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14-18 May 2018
Jefferson Lab - CEBAF Center
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Classical binding of hadrons

14 May 2018, 14:50
Auditorium (Jefferson Lab - CEBAF Center)


Jefferson Lab - CEBAF Center



Prof. Paul Hoyer (University of Helsinki)


A perturbative expansion for bound states starts with a lowest order approximation that has a non-perturbative wave function, with all powers in the coupling $\alpha$. The distinction between lowest and higher orders is blurred since contributions of finite order in $\alpha$ may be assigned to either one. A criterion beyond powers of $\alpha$ is needed to fully define a perturbative expansion for bound states. I consider the criterion that the gauge field should satisfy the classical field equations at lowest order. This corresponds to lowest order in $\hbar$, but all orders in $\alpha$, and ensures that the expansion starts from a configuration with stationary action. Poincare invariance as well as unitarity is expected to hold at each order in the fundamental constant $\hbar$. Higher order corrections are defined by an expression for the S-matrix similar to the Interaction Picture, but with in- and out-states that are eigenstates of a Hamiltonian that includes the classical gauge field. The formal derivation and higher order terms of this "Potential Picture" remain to be studied. When applied to non-relativistic QED atoms the classical criterion leads to lowest order atoms described by the Schrödinger equation. The Schrödinger equation cannot be derived from QED based only on a power expansion in $\alpha$, for reasons stated in the beginning. The QCD scale $\Lambda_{QCD}$ can arise through a boundary condition on the classical gluon field equations. The homogeneous solution for the classical gluon field that satisfies basic physical requirements appears to be unique, up to an overall scale. It is of O($\alpha_s^0$) and leads to a strictly linear potential for mesons and a related one for baryons. Meson wave functions may be found iteratively, corresponding to an expansion in $1/N_c$. At lowest order in $1/N_c$ there is no string breaking and the states lie on linear Regge trajectories for vanishing quark mass $m$. The overlap of these states determine decays and meson loop corrections, as required by unitarity at higher orders in $1/N_c$. There are massless solutions which allow to include the effect of spontaneous chiral symmetry breaking when $m=0$. The massless $0^{++}$ sigma state can mix with the perturbative vacuum without breaking Poincare invariance. A chiral transformation of such a condensate creates massless pions. For a small quark mass $m \neq 0$ the $0^{-+}$ pion gains a mass $M \propto \sqrt{m}$ and is annihilated by the axial vector current as expected for a Goldstone boson.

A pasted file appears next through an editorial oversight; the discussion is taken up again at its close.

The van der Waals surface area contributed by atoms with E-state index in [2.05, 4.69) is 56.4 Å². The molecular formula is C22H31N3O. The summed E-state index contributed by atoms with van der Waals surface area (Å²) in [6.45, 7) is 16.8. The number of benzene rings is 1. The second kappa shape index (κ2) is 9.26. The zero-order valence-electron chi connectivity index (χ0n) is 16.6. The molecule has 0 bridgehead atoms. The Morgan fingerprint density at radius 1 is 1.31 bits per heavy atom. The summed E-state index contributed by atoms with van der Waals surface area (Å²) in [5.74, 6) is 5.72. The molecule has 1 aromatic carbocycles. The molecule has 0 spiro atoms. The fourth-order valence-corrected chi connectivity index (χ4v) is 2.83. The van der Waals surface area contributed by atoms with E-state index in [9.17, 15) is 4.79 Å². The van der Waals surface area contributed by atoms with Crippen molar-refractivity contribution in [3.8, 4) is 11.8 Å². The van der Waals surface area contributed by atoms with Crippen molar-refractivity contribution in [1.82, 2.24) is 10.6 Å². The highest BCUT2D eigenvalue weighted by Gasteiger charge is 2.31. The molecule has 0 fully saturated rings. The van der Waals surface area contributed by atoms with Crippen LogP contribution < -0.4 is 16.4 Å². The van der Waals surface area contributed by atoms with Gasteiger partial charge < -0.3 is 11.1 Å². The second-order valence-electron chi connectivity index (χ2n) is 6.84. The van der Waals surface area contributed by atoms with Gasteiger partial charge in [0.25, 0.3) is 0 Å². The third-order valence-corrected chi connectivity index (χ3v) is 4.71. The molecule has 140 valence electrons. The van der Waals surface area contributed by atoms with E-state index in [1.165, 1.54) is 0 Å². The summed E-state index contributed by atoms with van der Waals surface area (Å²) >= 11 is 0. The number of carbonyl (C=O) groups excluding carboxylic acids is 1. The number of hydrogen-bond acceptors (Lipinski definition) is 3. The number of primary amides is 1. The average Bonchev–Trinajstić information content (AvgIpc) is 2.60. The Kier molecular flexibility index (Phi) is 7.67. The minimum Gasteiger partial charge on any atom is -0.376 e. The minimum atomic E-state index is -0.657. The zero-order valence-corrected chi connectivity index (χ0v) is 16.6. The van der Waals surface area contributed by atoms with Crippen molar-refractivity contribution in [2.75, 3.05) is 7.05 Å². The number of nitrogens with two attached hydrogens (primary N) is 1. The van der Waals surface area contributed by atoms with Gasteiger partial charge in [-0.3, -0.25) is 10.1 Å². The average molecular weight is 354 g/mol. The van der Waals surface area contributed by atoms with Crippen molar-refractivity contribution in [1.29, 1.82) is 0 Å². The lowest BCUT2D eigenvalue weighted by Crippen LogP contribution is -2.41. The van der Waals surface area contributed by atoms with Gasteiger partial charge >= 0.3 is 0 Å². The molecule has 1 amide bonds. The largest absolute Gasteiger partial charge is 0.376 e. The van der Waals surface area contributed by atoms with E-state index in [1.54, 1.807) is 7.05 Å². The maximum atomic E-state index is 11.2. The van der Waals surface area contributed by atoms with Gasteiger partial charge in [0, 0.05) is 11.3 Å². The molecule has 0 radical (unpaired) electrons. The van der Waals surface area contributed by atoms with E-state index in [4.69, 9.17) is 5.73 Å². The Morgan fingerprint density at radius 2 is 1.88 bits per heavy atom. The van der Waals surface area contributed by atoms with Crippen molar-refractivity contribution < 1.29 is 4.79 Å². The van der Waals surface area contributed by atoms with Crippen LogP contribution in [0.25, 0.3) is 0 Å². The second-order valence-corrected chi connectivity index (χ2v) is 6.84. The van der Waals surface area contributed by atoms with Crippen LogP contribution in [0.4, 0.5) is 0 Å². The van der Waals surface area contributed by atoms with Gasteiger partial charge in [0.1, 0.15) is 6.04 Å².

Primary author

Prof. Paul Hoyer (University of Helsinki)

Presentation Materials